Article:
H I R O S H I M A :
RECOMMENDED BOOKS FOR STUDENTS
by Doug Long
Below are some of the books you may find in your library that have particularly useful information on the atomic bombings of Japan. I've also included a few basic tips on writing a paper.
When writing papers it's usually a good idea to give footnotes that tell where you got your information. That way people can see that you didn't just make these things up, and they can go to your sources and get more information.
When you're reading about the atomic bombings, check to see what sources those writers used. This can help you find more information. Whether people agree with what I've written in my articles or not, I encourage them to check out the sources I've footnoted so they can think things through for themselves.
And check the index in the back of books for key words such as "atomic bomb" or "Hiroshima" or "Leo Szilard" or "Togo". This will help you find the topic you're looking for faster.
Finally, please don't plagiarize other people's work (i.e., copy from it and then say you wrote it). I know of one student who hurt his chances of getting into college because he plagiarized one of my articles. Teachers know about many of these sources, because students keep writing about them in their reports (and sometimes the teachers even study!). If you quote from a source, be sure to list the author's name, book or article title or web page address, and page number.
Good luck to you in your research. I hope to read your web page, article, or book someday. You'll be surprised at what you can do!
B O O K S :
- Gar Alperovitz, The Decision To Use the Atomic Bomb
- Kai Bird, Lawrence Lifschultz, editors, Hiroshima's Shadow: Writings on the Denial
of History and the Smithsonian Controversy [excellent collection of articles on
the a-bombings, including documents from WWII. Altho most of the articles weigh against the atomic bombings, it also contains the most famous article to defend the atomic bombings: Sec. of War Henry Stimson's 1947 article, The Decision To Use the Atomic Bomb]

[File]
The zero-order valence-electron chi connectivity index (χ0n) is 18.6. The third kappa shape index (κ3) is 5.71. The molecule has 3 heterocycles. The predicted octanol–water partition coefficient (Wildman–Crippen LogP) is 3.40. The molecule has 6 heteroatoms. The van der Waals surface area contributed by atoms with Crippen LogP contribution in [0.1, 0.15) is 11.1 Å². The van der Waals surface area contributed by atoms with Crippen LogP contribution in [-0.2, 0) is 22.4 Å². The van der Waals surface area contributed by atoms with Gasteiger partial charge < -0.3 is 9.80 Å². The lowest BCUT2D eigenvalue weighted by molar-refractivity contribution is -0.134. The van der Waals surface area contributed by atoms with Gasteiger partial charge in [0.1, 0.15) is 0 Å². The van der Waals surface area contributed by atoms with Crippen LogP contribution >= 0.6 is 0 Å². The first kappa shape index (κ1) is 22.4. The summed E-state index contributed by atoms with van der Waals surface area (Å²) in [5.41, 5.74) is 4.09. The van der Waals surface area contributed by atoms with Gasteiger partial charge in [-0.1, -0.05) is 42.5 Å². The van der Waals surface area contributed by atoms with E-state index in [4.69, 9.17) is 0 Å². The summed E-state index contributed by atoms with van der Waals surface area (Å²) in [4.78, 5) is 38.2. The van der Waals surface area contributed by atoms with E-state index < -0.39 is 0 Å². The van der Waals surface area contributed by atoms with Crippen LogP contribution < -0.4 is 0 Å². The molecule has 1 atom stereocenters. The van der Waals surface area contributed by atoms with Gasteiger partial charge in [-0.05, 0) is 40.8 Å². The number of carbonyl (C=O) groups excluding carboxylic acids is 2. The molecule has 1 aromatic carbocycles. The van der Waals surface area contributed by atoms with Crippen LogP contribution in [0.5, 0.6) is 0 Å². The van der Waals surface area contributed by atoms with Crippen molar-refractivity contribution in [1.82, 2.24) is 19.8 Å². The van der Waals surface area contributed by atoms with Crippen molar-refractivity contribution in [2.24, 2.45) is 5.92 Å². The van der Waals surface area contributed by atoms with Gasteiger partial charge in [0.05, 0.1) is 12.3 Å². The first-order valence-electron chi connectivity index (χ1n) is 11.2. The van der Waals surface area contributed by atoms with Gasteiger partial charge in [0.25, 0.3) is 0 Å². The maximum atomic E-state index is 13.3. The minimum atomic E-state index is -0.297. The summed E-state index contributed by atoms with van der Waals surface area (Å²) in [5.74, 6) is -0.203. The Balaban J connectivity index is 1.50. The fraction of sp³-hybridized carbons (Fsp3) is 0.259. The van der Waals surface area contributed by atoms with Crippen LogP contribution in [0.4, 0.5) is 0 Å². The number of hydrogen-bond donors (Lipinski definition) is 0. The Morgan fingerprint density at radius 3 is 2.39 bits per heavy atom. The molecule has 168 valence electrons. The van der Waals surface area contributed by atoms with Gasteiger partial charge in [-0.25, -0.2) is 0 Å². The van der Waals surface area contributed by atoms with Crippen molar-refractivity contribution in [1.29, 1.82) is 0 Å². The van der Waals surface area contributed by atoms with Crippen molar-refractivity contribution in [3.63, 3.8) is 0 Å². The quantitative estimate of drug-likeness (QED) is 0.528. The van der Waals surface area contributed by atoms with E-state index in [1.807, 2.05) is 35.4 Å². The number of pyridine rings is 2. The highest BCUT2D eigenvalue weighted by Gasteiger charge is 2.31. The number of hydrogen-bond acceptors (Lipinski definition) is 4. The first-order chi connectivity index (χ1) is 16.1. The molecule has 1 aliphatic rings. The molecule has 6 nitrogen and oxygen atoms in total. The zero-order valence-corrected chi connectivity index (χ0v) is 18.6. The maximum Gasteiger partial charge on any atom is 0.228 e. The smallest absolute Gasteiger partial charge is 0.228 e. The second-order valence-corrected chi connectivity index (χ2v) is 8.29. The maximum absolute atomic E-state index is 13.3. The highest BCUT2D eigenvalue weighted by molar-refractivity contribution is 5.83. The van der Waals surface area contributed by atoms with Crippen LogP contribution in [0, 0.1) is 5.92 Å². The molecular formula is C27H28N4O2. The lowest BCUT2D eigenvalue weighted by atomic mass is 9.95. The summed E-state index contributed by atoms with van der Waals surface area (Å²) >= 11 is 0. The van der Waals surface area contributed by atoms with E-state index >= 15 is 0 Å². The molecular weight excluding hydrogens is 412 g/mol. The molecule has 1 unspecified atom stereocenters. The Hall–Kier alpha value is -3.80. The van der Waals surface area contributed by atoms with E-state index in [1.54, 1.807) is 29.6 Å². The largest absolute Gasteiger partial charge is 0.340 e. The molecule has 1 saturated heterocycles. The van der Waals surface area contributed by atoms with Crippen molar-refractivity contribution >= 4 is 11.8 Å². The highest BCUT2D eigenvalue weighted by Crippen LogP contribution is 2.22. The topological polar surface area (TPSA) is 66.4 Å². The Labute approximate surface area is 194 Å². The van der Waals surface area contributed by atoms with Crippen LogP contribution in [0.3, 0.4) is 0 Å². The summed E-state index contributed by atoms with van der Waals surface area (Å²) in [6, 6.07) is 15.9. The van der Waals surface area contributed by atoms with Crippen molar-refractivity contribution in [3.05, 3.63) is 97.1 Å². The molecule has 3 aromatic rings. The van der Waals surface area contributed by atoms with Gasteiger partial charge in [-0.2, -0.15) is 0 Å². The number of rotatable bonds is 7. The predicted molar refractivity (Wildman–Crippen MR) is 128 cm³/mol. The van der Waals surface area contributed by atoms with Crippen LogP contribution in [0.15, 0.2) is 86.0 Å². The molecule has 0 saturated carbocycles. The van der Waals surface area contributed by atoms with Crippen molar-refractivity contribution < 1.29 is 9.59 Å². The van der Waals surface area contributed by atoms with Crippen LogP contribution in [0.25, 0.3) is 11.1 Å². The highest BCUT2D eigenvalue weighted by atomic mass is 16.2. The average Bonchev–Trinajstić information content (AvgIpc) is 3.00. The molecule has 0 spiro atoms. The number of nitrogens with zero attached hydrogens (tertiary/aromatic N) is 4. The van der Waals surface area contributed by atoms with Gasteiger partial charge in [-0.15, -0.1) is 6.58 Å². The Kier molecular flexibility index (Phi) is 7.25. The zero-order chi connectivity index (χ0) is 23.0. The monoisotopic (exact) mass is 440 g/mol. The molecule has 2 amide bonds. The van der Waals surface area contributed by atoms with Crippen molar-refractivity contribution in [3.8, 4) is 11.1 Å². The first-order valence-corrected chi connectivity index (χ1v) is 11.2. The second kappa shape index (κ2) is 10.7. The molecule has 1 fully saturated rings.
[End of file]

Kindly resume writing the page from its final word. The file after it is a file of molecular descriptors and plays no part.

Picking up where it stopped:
- Lester Brooks, Behind Japan's Surrender
- Robert Butow, Japan's Decision to Surrender [tells what was going on in the Japanese government in 1945]
- Robert Ferrell, editor, Off the Record - the Private Papers of Harry S. Truman [President Truman's diary]
- Leslie Groves, Now It Can Be Told [Groves was the general in charge of the
Manhattan Project; he favored the atomic bombings of Japan]
- The Pacific War Research Society, The Day Man Lost: Hiroshima, 6 August 1945 [mostly about what was happening in Japan from 1941 thru 1945; written by Japanese scholars]
- The Pacific War Research Society, Japan's Longest Day [Japan's surrender; written by Japanese scholars]
- Richard Rhodes, The Making of the Atomic Bomb
- Martin Sherwin, A World Destroyed [how the a-bomb came to be built and used]
- Tsuyoshi Hasegawa, Racing the Enemy: Stalin, Truman, and the Surrender of Japan [Best recent book on the atomic bombings and the end of the Pacific War]
- John Toland, The Rising Sun [history of Japan in war from 1931 thru 1945]
- Harry Truman, Memoirs of Harry S. Truman, 1945, Year of Decisions, Vol. 1
- Peter Wyden, Day One: Before Hiroshima and After [for the beginner, this is the best book on the making and use of the atomic bomb]
- For a large bibliography see: Bibliography
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